Low-carb diet — sources, health benefits at NaturalPedia.com

Friday, December 15, 2017 by

A low-carb diet is a diet that restricts carbohydrates, which can be found in sugary foods, pasta, and bread. This diet is high in protein, fat, and healthy vegetables. There are many different types of low-carb diets, and studies have proven that they can cause weight loss and improve health.

Dietary carbohydrates are the body’s primary source of energy, and they are also required for the proper function of everything from muscle contractions to brain activity. Carbohydrates are classified into two basic groups:

  • Simple carbohydrates — These are often one-sugar molecules (monosaccharides) or two-sugar molecules (disaccharides). This category includes refined carbohydrates that are quickly digested and rapidly release sugar into the bloodstream.
  • Complex carbohydrates — Starchy carbs that are made up of many simple sugars joined together by bonds, and the more bonds, the more complex and the longer the carbs take to break down. Complex carbohydrates can decrease feelings of fatigue or hunger between meals.

The Reference Intake (RI) for a balanced diet is currently 260 grams (g) of carbohydrates a day. People on a low-carbohydrate diet only consume less than 50g a day.

Ketosis is often a by-product of a low-carbohydrate diet. Ketones are produced when the body’s glycogen stores are used up and protein and fat become the primary source of fuel.

Benefits of a low-carb diet

Listed below are the scientifically-proven weight loss and health benefits of a low-carb diet:

  • It increases your HDL (good) cholesterol levels – HDL stands for “high-density lipoprotein,” and is often referred to as “good” cholesterol, while LDL stands for “low-density lipoprotein,” or what is usually called “bad cholesterol.”
  • Helps control LDL cholesterol
  • Lowers triglycerides (fat molecules)
  • Decreases blood pressure
  • Manages insulin

Food items typically found in a low-carb diet

Because your food choices are limited, low-carbohydrate diets are low in calories yet high in protein and fat. The proportion of protein and fat is increased to contribute towards the calories that formerly came from carbohydrate sources. Always read ingredients lists, even on foods labeled as “health foods.”

A low-carb diet often includes these real, unprocessed, low-carb foods:

  • Meat – Beef, lamb, pork, chicken, and others. Grass-fed is best.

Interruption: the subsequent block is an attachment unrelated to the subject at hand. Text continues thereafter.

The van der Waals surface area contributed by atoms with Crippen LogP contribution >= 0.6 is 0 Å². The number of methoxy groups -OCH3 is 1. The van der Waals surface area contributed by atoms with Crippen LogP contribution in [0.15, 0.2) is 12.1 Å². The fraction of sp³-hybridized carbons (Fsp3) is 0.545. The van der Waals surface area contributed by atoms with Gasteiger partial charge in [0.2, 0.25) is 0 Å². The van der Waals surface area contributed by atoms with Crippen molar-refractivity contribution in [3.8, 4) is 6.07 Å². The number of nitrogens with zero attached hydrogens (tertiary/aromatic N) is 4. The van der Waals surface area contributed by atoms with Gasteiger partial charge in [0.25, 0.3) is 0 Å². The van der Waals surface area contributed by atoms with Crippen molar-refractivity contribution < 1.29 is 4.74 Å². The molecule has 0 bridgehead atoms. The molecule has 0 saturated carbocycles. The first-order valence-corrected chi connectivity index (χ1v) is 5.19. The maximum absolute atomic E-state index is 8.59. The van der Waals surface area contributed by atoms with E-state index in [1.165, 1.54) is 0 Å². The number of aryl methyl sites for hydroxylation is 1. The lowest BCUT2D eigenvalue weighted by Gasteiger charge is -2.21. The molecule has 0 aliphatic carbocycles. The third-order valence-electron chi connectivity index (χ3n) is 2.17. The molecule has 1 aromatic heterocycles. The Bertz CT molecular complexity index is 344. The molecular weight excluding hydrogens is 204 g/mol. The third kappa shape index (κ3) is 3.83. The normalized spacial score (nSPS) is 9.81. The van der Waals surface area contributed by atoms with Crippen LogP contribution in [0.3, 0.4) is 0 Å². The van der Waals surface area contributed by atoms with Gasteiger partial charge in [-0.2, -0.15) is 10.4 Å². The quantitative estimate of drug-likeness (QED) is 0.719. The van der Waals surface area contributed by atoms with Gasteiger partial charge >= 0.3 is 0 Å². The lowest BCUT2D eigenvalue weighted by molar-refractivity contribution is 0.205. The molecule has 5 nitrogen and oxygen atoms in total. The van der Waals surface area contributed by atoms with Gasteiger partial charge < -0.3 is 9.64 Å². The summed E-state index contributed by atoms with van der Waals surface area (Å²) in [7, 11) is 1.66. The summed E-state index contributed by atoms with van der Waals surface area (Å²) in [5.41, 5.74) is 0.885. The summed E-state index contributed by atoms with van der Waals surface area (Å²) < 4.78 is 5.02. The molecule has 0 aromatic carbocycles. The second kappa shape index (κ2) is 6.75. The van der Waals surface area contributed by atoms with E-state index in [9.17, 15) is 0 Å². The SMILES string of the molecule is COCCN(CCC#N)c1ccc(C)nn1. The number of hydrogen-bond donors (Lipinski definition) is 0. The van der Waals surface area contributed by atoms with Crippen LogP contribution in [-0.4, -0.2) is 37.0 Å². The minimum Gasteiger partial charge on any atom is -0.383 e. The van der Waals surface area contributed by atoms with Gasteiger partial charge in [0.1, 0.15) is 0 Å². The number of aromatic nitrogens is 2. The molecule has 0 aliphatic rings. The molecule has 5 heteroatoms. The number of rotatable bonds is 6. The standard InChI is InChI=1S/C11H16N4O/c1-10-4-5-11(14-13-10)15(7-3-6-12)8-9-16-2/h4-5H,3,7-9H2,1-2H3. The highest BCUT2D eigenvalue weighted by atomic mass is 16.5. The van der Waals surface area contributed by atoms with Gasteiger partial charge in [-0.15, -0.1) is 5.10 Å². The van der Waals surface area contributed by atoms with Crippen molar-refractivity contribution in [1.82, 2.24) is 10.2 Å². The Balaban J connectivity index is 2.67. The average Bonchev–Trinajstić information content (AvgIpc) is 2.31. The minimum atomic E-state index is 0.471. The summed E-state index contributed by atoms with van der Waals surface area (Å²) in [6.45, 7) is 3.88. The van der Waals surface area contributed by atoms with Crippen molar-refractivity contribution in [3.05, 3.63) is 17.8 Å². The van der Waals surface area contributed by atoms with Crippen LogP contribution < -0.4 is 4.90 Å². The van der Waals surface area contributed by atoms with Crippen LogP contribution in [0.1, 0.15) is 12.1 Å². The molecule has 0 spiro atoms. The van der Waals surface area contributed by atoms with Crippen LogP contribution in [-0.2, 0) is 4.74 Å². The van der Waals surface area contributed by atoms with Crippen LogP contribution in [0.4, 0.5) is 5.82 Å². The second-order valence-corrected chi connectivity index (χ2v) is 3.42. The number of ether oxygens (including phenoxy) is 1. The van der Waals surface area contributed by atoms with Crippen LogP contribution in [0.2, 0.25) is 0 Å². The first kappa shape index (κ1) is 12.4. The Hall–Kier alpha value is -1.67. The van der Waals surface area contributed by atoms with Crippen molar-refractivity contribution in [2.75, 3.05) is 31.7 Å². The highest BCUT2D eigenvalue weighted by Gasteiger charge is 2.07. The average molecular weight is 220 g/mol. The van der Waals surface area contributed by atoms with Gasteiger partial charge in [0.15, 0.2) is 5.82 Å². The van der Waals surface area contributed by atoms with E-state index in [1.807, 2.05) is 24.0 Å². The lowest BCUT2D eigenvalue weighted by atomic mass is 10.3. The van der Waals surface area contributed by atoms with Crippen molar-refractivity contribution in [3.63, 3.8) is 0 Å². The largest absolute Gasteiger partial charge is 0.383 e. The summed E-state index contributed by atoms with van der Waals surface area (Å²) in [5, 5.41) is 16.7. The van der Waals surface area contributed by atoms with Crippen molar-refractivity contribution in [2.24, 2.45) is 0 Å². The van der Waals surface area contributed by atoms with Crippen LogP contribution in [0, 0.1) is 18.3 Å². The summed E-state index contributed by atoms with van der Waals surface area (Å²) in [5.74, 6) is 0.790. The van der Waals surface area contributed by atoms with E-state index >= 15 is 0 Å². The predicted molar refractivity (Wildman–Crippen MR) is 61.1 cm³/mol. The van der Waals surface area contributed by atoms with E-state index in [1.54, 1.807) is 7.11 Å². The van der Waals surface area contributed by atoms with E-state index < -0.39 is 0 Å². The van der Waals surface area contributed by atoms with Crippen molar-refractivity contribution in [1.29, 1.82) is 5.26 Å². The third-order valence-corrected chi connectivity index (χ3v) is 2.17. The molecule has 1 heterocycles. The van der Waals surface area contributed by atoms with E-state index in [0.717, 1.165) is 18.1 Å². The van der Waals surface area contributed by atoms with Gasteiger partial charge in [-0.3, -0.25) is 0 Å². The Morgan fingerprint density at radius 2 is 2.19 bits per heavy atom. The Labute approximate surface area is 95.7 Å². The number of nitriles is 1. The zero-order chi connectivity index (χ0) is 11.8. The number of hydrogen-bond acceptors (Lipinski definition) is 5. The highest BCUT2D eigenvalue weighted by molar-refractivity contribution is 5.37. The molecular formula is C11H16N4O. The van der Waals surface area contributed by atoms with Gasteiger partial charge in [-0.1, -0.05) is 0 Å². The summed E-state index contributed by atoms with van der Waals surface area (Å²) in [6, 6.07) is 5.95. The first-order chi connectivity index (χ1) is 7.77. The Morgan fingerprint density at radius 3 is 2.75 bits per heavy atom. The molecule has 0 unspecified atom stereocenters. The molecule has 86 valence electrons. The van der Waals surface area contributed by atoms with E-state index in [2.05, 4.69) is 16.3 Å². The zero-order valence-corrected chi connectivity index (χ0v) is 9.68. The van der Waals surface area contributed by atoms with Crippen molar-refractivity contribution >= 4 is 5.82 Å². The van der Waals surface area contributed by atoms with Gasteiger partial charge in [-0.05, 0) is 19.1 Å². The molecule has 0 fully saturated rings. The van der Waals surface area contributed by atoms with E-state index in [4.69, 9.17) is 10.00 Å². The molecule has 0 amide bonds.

• Fish Salmon, trout, haddock and many others. Wild-caught fish is best.
  • Eggs – Omega-3 enriched or pastured eggs are best.
  • Vegetables – Spinach, broccoli, cauliflower, carrots, etc.
  • Fruits – Apples, oranges, pears, blueberries, and strawberries.
  • Nuts and seeds – Almonds, walnuts, sunflower seeds, etc.
  • High-fat dairy – Cheese, butter, heavy cream, and yogurt.
  • Fats and oils – Coconut oil, butter, lard, olive oil, and cod fish liver oil.

Avoid these seven foods (listed in order of importance):

  • Sugar – Soft drinks, fruit juices, agave, candy, ice cream, and many others.
  • Gluten grains – Wheat, spelt, barley, and rye. Include breads and pastas.
  • Trans fats – “Hydrogenated” or “partially hydrogenated” oils.
  • High omega-6 seed and vegetable oils – Cottonseed, soybean, sunflower, grapeseed, corn, safflower, and canola oils.
  • Artificial sweeteners – aspartame, saccharin, sucralose, cyclamates, and acesulfame potassium.
  • “Diet” and “low-fat” products – Many dairy products, cereals, crackers, etc.
  • Highly processed foods

Body systems supported by a low-carb diet

A low-carb diet, especially one that replaces bad carbs with good (complex) carbs, helps regulate spikes in blood sugar. This can then lower blood pressure and promote heart and circulatory system health.

Where to learn more:

Summary

A low-carb diet is a diet that restricts carbohydrates, which can be found in sugary foods, pasta, and bread.

A low-carb diet is a scientifically-proven way to lose weight, and it has a lot of health benefits.

A low-carb diet helps regulate spikes in blood sugar, which lowers blood pressure and promotes heart and circulatory system health.

Sources include:

Healthline.com

BBCGoodFood.com

AuthorityDiet.com

WeightLossResearchResources.co.uk



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